Published on April 1st, 2015 | by Jim Lee


New Irish Aviation Authority policy document on Land Use

On 25th March, the Irish Aviation Authority (IAA) published its policy document on Land Use Planning & Offshore Development (version 1.00) following public consultation which ended on 7th November 2014. (The 44 page document can be viewed here). 

In a statement the IAA say it is thankful for the submissions received, all of which have been reviewed and the draft policy amended where appropriate. It goes on to outline what the Policy Document does.

  • It describes the role of the IAA, airspace users, aerodrome operators, providers of aviation communications, navigation and surveillance (CNS) systems and providers of other air navigation services (e.g. air traffic control and flight information services) and planning authorities – hyperlinks to relevant published material are included in the document;
  • It provides information on what constitutes an obstacle to aircraft in flight and the legal requirements for notification to the IAA of the erection or construction of such an object including its marking and lighting;
  • It addresses all types of developments including a dedicated chapter on land based and offshore wind farms;
  • It provides information to aerodrome operators and technical facilities providers with regard to safeguarding their services and facilities against unacceptable developments;
  • It brings existing IAA policy on Consultation with Planning Authorities up to date taking account of the latest standards, regulations and guidance material from the International Civil Aviation Organisation, the European Organisation for the Safety of Air Navigation, the EU and other authoritative entities;
  • It describes the Aeronautical Surfaces Screening Evaluation Tool (ASSET), the part it plays and how it can assist developers, the construction industry, planning authorities, aviation and other stakeholders in the performance of their functions.

So what happens next?

Chapter 7 of the policy document describes the web-based Aeronautical Surfaces Screening Evaluation Tool (ASSET) which is now available for use free of charge to assess whether or not the erection or construction of an object, permanent or temporary is likely to constitute an obstacle to aircraft in flight or interfere with aviation communications, navigation or surveillance systems.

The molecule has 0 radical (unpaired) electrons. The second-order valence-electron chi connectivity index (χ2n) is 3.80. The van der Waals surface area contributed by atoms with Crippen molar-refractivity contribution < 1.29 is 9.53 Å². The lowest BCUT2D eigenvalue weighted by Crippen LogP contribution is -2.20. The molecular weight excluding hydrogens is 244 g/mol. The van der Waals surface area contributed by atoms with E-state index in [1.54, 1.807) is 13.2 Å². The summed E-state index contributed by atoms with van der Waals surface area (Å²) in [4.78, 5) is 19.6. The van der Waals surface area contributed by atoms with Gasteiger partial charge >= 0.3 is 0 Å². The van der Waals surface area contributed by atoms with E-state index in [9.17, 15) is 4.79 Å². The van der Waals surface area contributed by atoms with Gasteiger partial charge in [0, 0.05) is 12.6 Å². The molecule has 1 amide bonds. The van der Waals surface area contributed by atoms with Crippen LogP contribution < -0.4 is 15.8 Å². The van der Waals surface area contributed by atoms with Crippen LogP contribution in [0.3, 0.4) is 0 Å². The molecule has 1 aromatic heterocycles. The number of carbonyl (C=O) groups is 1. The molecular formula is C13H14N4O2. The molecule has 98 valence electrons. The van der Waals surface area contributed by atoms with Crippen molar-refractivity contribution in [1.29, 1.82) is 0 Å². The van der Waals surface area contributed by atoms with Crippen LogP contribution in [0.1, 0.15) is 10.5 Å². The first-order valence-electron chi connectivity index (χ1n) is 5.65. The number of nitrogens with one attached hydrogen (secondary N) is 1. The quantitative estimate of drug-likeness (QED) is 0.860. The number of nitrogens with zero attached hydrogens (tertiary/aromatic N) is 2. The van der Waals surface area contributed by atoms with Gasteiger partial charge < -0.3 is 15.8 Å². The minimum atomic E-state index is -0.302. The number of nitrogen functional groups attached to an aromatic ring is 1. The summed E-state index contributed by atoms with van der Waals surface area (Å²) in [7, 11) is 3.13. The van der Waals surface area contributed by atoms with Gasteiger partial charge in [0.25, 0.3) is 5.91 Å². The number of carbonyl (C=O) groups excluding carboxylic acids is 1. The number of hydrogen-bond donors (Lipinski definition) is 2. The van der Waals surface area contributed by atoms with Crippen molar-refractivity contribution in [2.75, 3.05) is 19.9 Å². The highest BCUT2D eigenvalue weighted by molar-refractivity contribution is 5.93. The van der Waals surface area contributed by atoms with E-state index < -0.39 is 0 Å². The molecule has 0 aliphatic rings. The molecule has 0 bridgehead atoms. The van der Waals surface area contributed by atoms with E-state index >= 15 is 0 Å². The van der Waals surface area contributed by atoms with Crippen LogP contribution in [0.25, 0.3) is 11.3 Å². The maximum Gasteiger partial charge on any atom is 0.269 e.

The IAA will use ASSET as its main database for the recording and subsequent publication of obstacles to air navigation in electronic format (e-TOD electronic terrain and obstacle data).

The IAA will continue to engage with aviation stakeholders on using ASSET as the principal means by which obstacle information is provided to it and via which acceptance, approval or comments, as the case may be, are communicated.

Non-aviation stakeholders such as developers, the construction industry and planning authorities are strongly encouraged to use ASSET to ascertain whether or not any proposed construction is likely to be an obstacle to aircraft in flight, or interfere with the aviation CNS systems and which in either case may require further evaluation.  ASSET will record your proposal, circulate to the relevant aviation focal point(s) and alert you via email to consult ASSET for updates regarding your proposal. The IAA is also offering to give a presentation on ASSET to members of an industry collective body, association or federation. To invite such a presentation Contact +353 61 366089 or email:

For more on the Irish Aviation Authority (IAA) see video below and its latest (2013) annual report here

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About the Author

Jim has had a life-long interest in military matters and aviation. Initially, he fused both of these interests together with a passion for military aviation, initially as a photographer. He has travelled extensively over the years and has been the guest of many European air forces, plus the air forces of the United States, Russia and others throughout the world. His first introduction to journalism coincided with an interest in the civil aviation industry was when he initially wrote for and later edited, ‘Aviation Ireland’, the club magazine of the Aviation Society of Ireland. Jim was a contributor to Flying in Ireland since its inception over 10 years ago and is now a key contributor to this site. He has also contributed items for a number of other aviation magazines and has produced a number of detailed contributions to Government policy documents, most recently the Irish Government’s White Paper on Defence. He is also deeply involved in the local community and voluntary sector and has worked both in local government and central government.

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